Two young black women cut a cross section through the Notting Hill Carnival’s opening day in Yasmin Joseph’s rackety, exuberant blend of comedy, social commentary and lewd pelvic gyration. A celebration of an event pivotal to black British history – which, for the second time since 1966 will take place online this year – J’Ouvert also raises questions of identity and cultural ownership. Mostly, though, it’s a tremendously enjoyable, raucous evening from a four-strong female cast with two gutsy, energetic central performances.
Nadine (Gabrielle Brooks) wants to win a Soca dance competition and a magazine cover shoot, despite her conservative family’s objections; Jade (Sapphire Joy) wants to address the gentrification of W11. Though dressed throughout in pink lycra and feathers, the two also play a string of male characters, from cheeky ragamuffin kids to leery rude boys to teeth-sucking Caribbean grandads. Though Rebekah Murrell’s production often looks unfocused it’s clearly built around comical or reflective breathing spaces for the actresses between exhausting dance routines.
The history of Carnival is crudely shoehorned into the action, not least by the appearances of its founder Claudia Jones as an exhorting spectre. Far more effective are the moment’s silence as the characters remember the 72 locals who died in Grenfell Tower, and a touching tribute to Kelso Cochrane, stabbed to death by white men in Ladbroke Grove in 1959. The whole thing is simply staged on a giant, tilted speaker cone with Zuyane Russell spinning some excellent tunes from a sound system on a scaffold behind.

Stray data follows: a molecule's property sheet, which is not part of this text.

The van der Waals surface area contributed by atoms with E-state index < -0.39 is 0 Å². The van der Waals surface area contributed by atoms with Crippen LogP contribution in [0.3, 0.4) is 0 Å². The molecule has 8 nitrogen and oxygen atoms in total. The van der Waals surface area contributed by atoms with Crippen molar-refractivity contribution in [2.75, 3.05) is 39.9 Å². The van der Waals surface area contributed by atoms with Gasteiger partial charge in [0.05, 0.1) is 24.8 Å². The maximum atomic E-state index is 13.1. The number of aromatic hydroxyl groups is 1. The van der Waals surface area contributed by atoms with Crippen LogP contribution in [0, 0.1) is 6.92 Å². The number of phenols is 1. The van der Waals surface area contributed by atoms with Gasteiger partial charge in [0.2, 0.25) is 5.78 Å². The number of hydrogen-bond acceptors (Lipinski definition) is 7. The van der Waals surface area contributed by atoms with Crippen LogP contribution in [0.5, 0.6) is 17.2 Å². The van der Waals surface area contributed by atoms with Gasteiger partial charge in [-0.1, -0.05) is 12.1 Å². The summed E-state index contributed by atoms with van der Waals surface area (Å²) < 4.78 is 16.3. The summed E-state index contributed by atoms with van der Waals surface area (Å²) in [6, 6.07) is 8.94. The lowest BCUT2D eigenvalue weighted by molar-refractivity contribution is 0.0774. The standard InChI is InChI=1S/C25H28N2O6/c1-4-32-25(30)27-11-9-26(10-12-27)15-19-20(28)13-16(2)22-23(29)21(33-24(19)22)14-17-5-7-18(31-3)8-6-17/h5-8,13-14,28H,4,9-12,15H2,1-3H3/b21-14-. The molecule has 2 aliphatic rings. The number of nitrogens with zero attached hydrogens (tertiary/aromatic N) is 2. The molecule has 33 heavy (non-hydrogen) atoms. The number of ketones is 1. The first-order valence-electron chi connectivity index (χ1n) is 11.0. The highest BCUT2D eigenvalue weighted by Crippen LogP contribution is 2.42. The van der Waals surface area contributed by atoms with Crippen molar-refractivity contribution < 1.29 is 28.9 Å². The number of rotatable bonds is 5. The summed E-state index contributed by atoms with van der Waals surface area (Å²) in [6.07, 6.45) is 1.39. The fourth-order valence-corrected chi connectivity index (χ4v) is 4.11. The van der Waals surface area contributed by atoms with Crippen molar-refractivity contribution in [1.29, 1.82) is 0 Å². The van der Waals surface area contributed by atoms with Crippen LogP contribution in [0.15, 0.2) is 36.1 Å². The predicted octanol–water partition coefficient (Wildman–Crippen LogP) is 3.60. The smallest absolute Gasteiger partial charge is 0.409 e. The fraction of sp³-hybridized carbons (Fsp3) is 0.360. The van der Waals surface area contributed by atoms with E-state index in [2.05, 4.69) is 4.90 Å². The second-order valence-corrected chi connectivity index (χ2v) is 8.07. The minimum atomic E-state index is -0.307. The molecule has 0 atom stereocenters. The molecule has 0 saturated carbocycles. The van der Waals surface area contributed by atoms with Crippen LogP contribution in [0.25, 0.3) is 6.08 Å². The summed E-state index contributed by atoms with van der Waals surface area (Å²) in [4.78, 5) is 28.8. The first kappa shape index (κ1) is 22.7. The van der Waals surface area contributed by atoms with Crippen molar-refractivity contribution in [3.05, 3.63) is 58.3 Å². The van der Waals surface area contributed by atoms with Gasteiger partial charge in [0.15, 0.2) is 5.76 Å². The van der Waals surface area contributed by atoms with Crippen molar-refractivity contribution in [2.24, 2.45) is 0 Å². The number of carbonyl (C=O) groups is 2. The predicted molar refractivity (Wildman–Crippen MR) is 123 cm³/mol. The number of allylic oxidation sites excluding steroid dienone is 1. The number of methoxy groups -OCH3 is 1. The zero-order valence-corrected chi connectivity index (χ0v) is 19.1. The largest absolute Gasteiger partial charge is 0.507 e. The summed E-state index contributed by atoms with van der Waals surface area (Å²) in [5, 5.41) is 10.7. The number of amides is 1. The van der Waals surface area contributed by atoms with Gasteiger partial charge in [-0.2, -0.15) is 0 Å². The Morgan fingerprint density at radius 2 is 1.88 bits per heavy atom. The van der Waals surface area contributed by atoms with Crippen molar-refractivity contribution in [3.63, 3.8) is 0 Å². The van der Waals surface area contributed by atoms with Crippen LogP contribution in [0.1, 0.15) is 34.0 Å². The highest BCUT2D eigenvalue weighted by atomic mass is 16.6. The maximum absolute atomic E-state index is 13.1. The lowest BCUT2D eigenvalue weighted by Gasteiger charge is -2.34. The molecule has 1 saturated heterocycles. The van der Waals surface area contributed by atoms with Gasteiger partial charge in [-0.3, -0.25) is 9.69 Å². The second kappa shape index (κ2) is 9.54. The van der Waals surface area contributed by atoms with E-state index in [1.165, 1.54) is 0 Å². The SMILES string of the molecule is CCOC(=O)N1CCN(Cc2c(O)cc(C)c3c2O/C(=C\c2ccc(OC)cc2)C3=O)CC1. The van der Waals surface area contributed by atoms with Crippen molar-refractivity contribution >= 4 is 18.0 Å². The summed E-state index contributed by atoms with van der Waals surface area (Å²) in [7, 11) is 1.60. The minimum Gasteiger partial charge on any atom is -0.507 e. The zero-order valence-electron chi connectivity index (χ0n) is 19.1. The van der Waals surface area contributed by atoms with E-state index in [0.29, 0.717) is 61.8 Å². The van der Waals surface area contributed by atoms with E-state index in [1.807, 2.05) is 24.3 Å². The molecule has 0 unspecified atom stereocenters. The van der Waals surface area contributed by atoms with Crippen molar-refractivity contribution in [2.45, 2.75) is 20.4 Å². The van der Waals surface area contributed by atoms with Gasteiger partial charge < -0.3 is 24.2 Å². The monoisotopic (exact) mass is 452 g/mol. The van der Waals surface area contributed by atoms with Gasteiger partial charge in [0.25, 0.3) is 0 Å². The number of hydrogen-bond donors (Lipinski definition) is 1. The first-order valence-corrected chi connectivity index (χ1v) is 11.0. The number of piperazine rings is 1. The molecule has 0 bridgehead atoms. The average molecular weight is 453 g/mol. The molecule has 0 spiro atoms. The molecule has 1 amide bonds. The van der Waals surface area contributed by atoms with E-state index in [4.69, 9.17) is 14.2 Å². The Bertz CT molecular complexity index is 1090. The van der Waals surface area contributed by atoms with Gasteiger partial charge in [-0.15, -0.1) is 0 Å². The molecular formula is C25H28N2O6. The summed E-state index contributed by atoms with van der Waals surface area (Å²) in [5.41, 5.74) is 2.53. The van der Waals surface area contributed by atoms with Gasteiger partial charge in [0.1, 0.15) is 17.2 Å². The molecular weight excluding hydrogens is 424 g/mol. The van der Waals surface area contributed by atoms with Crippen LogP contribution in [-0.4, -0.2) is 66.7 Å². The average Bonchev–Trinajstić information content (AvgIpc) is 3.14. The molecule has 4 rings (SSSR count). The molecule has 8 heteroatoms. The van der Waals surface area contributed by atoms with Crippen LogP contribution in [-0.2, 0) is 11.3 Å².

The question repeatedly raised is what, and who, Carnival is for. Is it a joyful celebration or a political act? Whom does it belong to? Nadine, who’s from Herne Hill, feels greater ownership of these streets than Jade’s friend Nisha (Annice Boparai) who’s gay, Asian, rich and lives in Holland Park. Jade believes the economic ethnic cleansing of the area can be resisted: Nadine’s political activism extends to weeing on white homeowners’ doorsteps.
Overlaying this, though, is a lovely portrayal of complicated, supportive, occasionally fractious female friendship. Boparai’s Nisha is deployed mainly for mocking comic effect, but Nadine and Jade feel like a fully formed combination of affection and exasperation. The wishful optimism of their you-go-girl affirmation is duly challenged by an outbreak of male aggression.
The second show in producer Sonia Friedman’s Re: Emerge season at the Pinter, J’Ouvert was first produced at South London powerhouse Theatre 503 in 2019. It retains a scrappy, fringe-y air, but it’s more than the sum of its parts. Putting four young women of colour and the politics of carnival on a West End stage makes a statement about where we could and should be going as London theatre slowly returns to strength.
Harold Pinter Theatre to July 3, atgtickets.com